Teacher’s Guide to Experiments The experiments are explained on pages 33 and 34. Read these explanations prior to doing the experiments. These explanations will help the teacher set up procedures and discuss results and conclusions in the classroom. Additionally, teachers may choose to ‘block out’ the Procedure sections before photocopying. The blank Procedure area would encourage the students to develop their own problem-solving skills. This omission would be based on the teacher’s assessment of student ability and interest levels.

Teacher’s Guide To Experiments Page 4 • Show students examples of each simple machine. 6 • Explain that a fulcrum is a fixed point. Use one like the edge of a sturdy, raised sandpit for the experiment. • Use a large, stiff, sturdy board that can support a student’s weight. The bigger student sits at one board end. • Adjust the plank over the fulcrum until you feel the bigger student can be lifted safely. Thought Question: What is a see-saw? (a lever) 7 • Use a large, unopened can. Attach a piece of coarse sandpaper to the part of the can that comes in contact with the board to keep slippage to a minimum. Then tape the can to the floor or table so it can’t move around. • Use a 1-metre board. Draw a highly visible line on the middle of the board for quick reference. • Use books that are the same size. If the books slip, tie them into place. • The books added one at a time to the force arm will represent a push on the force arm. • Have students try a shorter force arm first and record results. Next, they’ll use the longer force arm and record. Finally, they’ll use the same length force arm and record. Thought Question: If you wanted to ride a see-saw with a larger child, how could you make your weight more equal to ride? (Adjust the lever on the fulcrum to the balancing point.) 8 • Demonstrate the double-fixed pulley in the illustration. • Use a shorter piece of string (2 metres). Tie the string together at the ends. Trim the excess string from the knot. • Have two students each hold a round pencil through a thread spool. Make sure the spools can turn freely. • Loop the string over the spools. Have students hold the pencils so the string on the spools stays very tight. • Stick a piece of masking tape to the upper left string facing the class. Move the string on the bottom of the pulley to demonstrate how the tape will move in the opposite direction of your force. Thought Question: Do you still have a pulley if the spools are above and below each other? (Yes, a flagpole pulley is a good example.) 9 • The support should be something firm that can support the 500-gram weight easily. • The pulley can be made from heavy string and a simple pulley. Thought Question: The pulley should have divided the force needed to lift by half. Why? (The weight is supported by two parts of a string in a single movable pulley. This gives each part of the string half the weight to carry. One part of the string is holding the weight while you pull the other part with the scale. Therefore, the force that is needed is half as much as the weight.) 10 • Point out the wheel and axle parts of a roller skate. • Cut two large rubber bands. Tie the end of one rubber band to the end of one roller skate and the other rubber band to the other roller skate. Be sure that the measurement of the rubber band is the same for each skate. Students mark the ‘before pulling’ rubber band measurement on their charts. • During the pull, have a second student hold each skate while the person pulling ‘freezes’. Take a measurement of the rubber band under tension. This measurement during the pull should reflect the amount of force needed to do the pull.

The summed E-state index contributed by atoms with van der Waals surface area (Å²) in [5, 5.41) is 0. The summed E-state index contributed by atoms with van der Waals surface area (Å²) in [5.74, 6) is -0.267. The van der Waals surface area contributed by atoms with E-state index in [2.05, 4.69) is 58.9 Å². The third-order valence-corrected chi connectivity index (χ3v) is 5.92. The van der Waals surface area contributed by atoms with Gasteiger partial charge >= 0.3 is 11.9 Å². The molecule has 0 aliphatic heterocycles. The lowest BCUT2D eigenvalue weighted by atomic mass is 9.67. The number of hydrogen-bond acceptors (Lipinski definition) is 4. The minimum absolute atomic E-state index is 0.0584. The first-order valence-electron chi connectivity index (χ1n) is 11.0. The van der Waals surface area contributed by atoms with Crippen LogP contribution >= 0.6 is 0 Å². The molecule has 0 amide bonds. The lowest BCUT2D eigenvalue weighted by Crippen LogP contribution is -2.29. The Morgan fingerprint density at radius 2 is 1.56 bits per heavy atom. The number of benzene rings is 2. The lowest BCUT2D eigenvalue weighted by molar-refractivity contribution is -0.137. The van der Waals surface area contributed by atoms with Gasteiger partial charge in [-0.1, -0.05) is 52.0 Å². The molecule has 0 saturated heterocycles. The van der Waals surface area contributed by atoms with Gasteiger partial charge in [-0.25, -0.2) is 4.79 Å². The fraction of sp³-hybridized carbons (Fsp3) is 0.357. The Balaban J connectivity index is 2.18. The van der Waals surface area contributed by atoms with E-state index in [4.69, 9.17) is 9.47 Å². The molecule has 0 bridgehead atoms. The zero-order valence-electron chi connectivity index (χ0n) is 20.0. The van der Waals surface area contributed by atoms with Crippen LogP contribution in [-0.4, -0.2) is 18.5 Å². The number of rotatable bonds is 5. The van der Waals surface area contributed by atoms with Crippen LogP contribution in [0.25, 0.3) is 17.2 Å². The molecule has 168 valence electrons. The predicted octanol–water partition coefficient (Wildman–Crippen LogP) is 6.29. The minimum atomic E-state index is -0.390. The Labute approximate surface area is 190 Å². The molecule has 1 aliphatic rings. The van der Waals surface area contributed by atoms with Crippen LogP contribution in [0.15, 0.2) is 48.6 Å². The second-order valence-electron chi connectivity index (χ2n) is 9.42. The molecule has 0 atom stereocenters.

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© 2003 Hawker Brownlow Education #2723

© 2003 Hawker Brownlow Education #2723

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Simple Machines

Science Experiment Form

Simple Machines

What Is A Machine?

Name: _____________________

* Basic Concept Page

Title Of My Experiment _____________________

MACHINES help us do work faster and more easily. Machines are made up of one or more simple machines. There are six simple machines. These machines are the lever, the pulley, the wheel and axle, the inclined plane, the wedge and the screw.

Question ➜ What do I want to find out? ________________________________ ________________________________

Print each machine name under the pictures. Say each word. Then colour the machines.